Columbine’s “Boy in the window” Patrick Ireland speaks at active shooter awareness event
Columbine survivor Patrick Ireland spoke Sept. 27 at the Shooter Awareness Presentation in the Cone University Center, McKnight Hall.
Ireland was shot twice in the head and once in the foot during the school shooting. He described the start of that day as a normal one in the library, being shushed by librarians for talking too loudly and then suddenly being warned of two gunmen.
“Within seconds, I found myself crouched beneath this library table,” said Ireland.
Ireland had gone to apply pressure to the wounded knee of a friend who had been shot. When he did so, his head raised a few inches above the table and the gunmen shot him three times.
“In my subconscious, I continued to hear the screams, the pleas for mercy, the ongoing gun shots and the horrific cackles of the shooters- their laughter as if it were just a game.”
On his back, Ireland pushed his body using only his left leg towards the nearest exit.
“I thought about how much easier it would be just to give up … those were just negative thoughts,” said Ireland.
Nearly three hours passed before Ireland was able to successfully reach a second floor window, no more than 50 feet away. First responders noticed his exit and helped descend his body.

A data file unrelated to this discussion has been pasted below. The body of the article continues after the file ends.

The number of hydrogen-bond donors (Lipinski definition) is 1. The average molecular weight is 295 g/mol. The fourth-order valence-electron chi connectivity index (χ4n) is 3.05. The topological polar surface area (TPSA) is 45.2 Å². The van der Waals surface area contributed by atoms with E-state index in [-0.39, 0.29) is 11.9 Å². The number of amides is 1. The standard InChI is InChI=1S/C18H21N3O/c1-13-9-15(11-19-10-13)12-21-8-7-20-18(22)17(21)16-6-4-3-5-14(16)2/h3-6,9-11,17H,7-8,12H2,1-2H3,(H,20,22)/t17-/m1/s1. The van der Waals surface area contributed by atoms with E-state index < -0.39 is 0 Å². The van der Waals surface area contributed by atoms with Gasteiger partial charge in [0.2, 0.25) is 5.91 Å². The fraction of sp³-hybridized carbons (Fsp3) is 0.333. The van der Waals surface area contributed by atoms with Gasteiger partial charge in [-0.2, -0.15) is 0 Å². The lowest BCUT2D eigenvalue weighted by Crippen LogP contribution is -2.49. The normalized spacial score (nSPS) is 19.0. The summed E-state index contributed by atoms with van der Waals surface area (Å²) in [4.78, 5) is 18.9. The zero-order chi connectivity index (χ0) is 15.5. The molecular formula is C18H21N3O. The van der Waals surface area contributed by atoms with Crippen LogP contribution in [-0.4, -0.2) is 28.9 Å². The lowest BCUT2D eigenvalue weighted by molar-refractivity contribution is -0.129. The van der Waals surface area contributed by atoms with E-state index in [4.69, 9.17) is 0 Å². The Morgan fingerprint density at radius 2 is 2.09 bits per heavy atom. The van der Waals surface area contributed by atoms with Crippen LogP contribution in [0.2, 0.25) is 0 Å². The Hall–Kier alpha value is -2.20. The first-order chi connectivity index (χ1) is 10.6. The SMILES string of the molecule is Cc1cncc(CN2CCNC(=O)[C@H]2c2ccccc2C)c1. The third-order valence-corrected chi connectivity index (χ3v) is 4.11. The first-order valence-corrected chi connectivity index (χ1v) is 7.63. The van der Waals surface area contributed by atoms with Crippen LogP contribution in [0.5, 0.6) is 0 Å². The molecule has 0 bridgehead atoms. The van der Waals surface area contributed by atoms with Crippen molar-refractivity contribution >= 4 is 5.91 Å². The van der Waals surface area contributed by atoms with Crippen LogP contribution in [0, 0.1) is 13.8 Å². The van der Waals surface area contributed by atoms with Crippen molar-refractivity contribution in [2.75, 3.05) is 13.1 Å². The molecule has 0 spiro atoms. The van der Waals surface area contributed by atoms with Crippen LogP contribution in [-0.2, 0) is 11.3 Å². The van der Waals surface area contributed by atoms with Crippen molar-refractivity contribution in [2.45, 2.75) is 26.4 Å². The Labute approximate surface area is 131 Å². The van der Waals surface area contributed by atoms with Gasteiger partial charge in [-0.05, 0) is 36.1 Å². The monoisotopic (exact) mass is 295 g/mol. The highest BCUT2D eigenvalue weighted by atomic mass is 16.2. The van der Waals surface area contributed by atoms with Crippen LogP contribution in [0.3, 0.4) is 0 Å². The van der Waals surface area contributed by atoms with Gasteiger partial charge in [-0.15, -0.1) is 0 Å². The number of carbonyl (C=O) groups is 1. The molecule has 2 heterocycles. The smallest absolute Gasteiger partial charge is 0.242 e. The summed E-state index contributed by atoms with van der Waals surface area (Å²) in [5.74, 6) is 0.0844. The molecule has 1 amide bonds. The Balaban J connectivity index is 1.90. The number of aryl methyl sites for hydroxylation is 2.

After much rehabilitation, Ireland returned to Columbine High School, where he graduated as valedictorian.
“The journey from that day to this one was not easy,” said Ireland. “There were many times where I was discouraged, angry but we as a community learned a tremendous amount as a result of the shootings.”
Next to businesses, schools are where you are most at risk for active shooters.
Chief of the Police and Public Safety Department Jeff Baker and Coordinator of the department’s Community-oriented Policing Division Jerry Lecomte were both speakers at the event.
Since Columbine, police training for active shooter response has changed drastically. Today, police policy is to “rush” to the scene and “follow the noise” when a shooter has been reported.
Baker shared the equipment UNC Charlotte officers have available to them in the case of an active shooter. Breaching kits, which can be used to break down doors, were put in all on campus officer vehicles after the Virginia Tech shooting in 2007, where the shooter chained doors shut. Officers also have shields to protect themselves when rushing towards the danger.
UNC Charlotte’s police department has the ability to lock 98 percent of doors with the push of one button, a feature that only a select amount of schools have.
Statistic say that only 3.1 percent of shootings end with armed citizens exchanging gunfire with the gunmen.
“If you listen to the rhetoric, what do we hear most often? That everyone should be armed because they could end active shooting situations, but really what we see is that isn’t what happens,” said Baker.
Baker and Lecomte highly encouraged students to download the app LiveSafe, designed by a survivor of the Virginia Tech shooting. The app includes a feature that allows users to text on-campus police, which would be a discrete form of communication in an active shooter scenario.
If an active shooter enters a building, “exit quickly but carefully” with hands up and fingers spreads. Do not make sudden movements towards officers. Give detailed descriptions of the suspect and their weapons, if possible.